Byron Brehm-Stecher - Combined capillary electrophoresis and DNA-fluorescence in situ hybridization for rapid molecular identification of Salmonella Typhimurium in mixed culture.

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      Publication Details (including relevant citation   information):

      Electrophoresis. 2008 Jun;29(12):2477-84.

      Abstract:

      CE, long a staple in analytical chemistry for molecular   separations, has recently been adapted for separating   heterogeneous mixtures of microbial cells based on intrinsic   differences in cell morphology and surface charge. In this   application, CE enables effective separations of both relatively   broad categories of cells, as well as of more similar cell types.   As a phenotypic approach, CE may be less applicable to certain   populations, including those comprised of pleiomorphic cells or   chain-forming cells, where differences in cell size, shape, or   chain length may lead to broad, "unfocusable" distributions in   cell surface charge. At the other end of the spectrum, closely   related species having similar surface charge profiles may not be   separable via CE alone. Successful combination of microbial CE   with a compatible method for generating cell-specific signals   could address these limitations, increasing the diagnostic power   of this approach. Fluorescence in situ hybridization (FISH) is a   rapid molecular technique for fluorescence-based labeling of   whole target cells. In this work, we combined a simple CE-based   presence/absence test with FISH to develop a bacterial detection   assay having an additional "layer" of molecular specificity.   Using this approach, we were able to differentiate Salmonella   Typhimurium from Escherichia coli in mixed populations via CE.   Both hybridizations and CE run times were short (10-15 min),   bacterial populations were highly focused ( approximately 2-3 s   peak width) and there was no need for a posthybridization wash   step. As few as three injected cells of S. Typhimurium were   detected against a background of approximately 300 injected E.   coli cells, suggesting the possibility for single-cell detection   of pathogens using this technique. This proof of concept study   highlights the potential of CE-FISH as a promising new tool for   molecular detection of specific bacterial cells within mixtures   of closely related, physiologically inseparable populations.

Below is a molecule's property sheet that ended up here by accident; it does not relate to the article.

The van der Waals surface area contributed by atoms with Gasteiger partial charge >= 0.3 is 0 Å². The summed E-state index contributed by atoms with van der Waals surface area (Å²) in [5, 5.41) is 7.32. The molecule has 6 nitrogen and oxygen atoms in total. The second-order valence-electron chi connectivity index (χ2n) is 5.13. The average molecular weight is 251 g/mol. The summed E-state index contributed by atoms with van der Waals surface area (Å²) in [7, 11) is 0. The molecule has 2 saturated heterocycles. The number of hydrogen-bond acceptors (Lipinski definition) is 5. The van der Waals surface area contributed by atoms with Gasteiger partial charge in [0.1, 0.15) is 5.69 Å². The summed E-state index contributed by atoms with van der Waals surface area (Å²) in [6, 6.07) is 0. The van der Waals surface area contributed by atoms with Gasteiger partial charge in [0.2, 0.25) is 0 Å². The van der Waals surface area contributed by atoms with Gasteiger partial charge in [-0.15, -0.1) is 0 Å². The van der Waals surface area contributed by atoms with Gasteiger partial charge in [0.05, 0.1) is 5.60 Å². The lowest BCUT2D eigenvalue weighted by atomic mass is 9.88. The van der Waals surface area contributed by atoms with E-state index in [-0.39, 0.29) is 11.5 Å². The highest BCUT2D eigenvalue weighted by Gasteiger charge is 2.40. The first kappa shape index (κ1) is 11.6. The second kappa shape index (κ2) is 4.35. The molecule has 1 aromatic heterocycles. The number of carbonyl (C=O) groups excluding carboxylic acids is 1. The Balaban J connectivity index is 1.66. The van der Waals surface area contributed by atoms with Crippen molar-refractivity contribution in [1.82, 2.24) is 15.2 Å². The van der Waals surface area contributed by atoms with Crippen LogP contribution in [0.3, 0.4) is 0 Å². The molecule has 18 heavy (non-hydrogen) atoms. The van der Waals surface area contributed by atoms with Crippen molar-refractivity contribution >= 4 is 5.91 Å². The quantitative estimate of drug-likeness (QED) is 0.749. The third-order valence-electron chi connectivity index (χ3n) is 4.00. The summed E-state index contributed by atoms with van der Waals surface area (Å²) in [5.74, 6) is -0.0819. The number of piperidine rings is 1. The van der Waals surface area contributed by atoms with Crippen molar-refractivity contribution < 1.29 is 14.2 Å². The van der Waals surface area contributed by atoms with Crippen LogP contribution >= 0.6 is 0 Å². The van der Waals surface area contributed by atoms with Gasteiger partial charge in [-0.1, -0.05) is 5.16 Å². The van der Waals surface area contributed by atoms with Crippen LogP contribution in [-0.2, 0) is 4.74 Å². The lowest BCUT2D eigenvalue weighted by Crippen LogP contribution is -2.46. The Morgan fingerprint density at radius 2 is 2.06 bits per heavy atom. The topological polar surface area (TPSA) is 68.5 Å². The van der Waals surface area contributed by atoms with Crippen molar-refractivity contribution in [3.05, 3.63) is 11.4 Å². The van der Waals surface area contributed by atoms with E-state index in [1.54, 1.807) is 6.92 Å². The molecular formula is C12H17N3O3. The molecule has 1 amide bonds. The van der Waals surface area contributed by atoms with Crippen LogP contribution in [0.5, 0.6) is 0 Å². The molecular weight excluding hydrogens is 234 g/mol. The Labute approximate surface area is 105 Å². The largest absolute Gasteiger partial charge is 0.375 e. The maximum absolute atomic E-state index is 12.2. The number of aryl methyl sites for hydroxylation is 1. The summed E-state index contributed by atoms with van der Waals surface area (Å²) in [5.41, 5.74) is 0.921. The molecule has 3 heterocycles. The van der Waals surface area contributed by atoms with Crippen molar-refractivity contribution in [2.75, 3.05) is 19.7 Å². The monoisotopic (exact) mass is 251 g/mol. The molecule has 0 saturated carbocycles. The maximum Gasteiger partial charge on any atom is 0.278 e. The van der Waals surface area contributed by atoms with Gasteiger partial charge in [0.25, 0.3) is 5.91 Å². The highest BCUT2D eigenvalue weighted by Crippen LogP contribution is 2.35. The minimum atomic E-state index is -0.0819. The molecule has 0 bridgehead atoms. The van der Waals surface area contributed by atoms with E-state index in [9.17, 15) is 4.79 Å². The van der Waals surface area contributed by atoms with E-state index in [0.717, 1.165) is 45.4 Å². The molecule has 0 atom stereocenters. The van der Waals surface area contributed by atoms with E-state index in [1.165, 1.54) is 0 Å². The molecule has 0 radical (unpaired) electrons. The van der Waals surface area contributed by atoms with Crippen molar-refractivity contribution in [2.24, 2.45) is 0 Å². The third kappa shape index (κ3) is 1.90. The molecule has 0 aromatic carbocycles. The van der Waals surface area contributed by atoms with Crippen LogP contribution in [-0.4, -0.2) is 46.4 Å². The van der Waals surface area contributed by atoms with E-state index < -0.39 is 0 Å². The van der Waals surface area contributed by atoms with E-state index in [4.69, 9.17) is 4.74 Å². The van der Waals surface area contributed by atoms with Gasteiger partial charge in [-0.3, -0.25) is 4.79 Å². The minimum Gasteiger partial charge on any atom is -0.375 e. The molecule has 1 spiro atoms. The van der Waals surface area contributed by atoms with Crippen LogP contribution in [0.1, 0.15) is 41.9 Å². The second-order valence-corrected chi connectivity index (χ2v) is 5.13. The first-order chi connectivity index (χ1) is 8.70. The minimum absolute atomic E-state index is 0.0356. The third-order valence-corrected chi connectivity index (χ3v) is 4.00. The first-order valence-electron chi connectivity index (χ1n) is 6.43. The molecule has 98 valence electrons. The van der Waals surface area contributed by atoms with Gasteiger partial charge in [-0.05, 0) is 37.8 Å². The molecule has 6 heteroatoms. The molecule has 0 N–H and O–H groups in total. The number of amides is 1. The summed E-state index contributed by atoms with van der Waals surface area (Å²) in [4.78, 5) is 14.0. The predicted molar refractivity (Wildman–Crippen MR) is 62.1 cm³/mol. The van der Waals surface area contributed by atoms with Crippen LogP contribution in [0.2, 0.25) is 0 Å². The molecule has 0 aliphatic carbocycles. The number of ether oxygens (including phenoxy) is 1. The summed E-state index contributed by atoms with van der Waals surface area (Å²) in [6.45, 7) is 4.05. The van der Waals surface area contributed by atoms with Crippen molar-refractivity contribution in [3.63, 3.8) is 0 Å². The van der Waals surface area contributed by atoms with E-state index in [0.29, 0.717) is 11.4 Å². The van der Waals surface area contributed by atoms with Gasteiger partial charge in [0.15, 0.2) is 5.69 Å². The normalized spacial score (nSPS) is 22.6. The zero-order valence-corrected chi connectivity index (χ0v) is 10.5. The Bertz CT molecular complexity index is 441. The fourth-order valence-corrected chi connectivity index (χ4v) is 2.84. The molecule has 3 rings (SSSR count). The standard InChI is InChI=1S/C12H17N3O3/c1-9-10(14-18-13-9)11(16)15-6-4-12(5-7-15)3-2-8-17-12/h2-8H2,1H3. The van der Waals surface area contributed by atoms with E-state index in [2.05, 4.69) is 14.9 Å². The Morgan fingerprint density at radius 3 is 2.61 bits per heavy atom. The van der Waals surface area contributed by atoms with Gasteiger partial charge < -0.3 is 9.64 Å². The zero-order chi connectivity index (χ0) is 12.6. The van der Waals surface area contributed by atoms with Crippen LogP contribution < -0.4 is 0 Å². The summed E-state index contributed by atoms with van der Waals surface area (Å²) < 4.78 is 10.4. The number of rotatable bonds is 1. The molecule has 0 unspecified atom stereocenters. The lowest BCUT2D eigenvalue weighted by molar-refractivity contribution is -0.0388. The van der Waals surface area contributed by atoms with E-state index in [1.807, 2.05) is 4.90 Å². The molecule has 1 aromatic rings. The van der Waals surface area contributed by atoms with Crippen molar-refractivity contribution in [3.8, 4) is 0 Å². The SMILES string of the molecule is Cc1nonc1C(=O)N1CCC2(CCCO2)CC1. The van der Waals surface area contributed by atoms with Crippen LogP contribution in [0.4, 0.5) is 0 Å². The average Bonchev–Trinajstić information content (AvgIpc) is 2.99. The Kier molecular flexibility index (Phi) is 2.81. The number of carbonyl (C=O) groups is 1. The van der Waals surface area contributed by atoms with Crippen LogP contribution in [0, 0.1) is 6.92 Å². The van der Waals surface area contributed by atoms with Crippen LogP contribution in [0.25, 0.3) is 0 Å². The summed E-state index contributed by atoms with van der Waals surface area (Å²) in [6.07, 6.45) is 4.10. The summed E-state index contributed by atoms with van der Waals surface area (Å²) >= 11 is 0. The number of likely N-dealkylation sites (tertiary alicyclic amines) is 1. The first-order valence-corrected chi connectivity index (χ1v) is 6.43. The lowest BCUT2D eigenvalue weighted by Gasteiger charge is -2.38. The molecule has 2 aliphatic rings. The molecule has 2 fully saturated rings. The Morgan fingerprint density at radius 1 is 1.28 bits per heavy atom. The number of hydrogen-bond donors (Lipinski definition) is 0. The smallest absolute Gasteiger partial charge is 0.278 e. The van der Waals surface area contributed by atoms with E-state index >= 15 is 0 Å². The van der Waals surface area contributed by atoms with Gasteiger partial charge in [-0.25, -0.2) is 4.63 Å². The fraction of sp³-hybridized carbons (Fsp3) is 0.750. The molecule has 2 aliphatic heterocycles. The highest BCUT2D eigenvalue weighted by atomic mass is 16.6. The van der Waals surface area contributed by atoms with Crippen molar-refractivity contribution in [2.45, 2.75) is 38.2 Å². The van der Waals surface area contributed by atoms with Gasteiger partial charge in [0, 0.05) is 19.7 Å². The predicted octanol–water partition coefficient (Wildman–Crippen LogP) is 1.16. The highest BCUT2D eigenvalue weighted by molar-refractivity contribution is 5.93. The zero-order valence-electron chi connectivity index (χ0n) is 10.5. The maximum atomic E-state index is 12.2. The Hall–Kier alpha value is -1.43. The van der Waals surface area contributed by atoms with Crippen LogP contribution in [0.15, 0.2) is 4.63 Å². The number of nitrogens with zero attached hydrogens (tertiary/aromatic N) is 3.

Address (URL): http://www.ncbi.nlm.nih.gov/pubmed/18494031